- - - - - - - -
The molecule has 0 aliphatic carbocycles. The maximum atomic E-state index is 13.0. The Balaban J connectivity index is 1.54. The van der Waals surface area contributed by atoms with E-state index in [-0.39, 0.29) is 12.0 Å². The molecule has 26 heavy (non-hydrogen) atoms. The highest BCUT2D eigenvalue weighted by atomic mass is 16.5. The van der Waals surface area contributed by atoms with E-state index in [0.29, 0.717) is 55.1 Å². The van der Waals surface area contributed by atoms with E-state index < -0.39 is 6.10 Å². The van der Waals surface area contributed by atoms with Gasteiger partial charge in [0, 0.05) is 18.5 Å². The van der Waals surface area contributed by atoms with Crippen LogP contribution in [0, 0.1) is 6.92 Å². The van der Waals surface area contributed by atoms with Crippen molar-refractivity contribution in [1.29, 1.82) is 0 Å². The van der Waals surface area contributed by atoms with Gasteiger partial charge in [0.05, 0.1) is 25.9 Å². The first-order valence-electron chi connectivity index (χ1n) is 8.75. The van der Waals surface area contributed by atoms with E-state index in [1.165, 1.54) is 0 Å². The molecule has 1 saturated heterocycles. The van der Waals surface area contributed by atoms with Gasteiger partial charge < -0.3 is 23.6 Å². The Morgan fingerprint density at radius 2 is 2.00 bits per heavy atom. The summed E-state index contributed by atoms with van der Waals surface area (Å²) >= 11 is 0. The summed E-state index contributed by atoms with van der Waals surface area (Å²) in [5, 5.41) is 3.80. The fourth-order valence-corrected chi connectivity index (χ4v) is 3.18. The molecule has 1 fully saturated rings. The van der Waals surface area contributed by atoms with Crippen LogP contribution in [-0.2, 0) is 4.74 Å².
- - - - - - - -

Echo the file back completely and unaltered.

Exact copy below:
The molecule has 0 aliphatic carbocycles. The maximum atomic E-state index is 13.0. The Balaban J connectivity index is 1.54. The van der Waals surface area contributed by atoms with E-state index in [-0.39, 0.29) is 12.0 Å². The molecule has 26 heavy (non-hydrogen) atoms. The highest BCUT2D eigenvalue weighted by atomic mass is 16.5. The van der Waals surface area contributed by atoms with E-state index in [0.29, 0.717) is 55.1 Å². The van der Waals surface area contributed by atoms with E-state index < -0.39 is 6.10 Å². The van der Waals surface area contributed by atoms with Gasteiger partial charge in [0, 0.05) is 18.5 Å². The van der Waals surface area contributed by atoms with Crippen LogP contribution in [0, 0.1) is 6.92 Å². The van der Waals surface area contributed by atoms with Crippen molar-refractivity contribution in [1.29, 1.82) is 0 Å². The van der Waals surface area contributed by atoms with Gasteiger partial charge in [0.05, 0.1) is 25.9 Å². The first-order valence-electron chi connectivity index (χ1n) is 8.75. The van der Waals surface area contributed by atoms with E-state index in [1.165, 1.54) is 0 Å². The molecule has 1 saturated heterocycles. The van der Waals surface area contributed by atoms with Gasteiger partial charge < -0.3 is 23.6 Å². The Morgan fingerprint density at radius 2 is 2.00 bits per heavy atom. The summed E-state index contributed by atoms with van der Waals surface area (Å²) >= 11 is 0. The summed E-state index contributed by atoms with van der Waals surface area (Å²) in [5, 5.41) is 3.80. The fourth-order valence-corrected chi connectivity index (χ4v) is 3.18. The molecule has 1 fully saturated rings. The van der Waals surface area contributed by atoms with Crippen LogP contribution in [-0.2, 0) is 4.74 Å².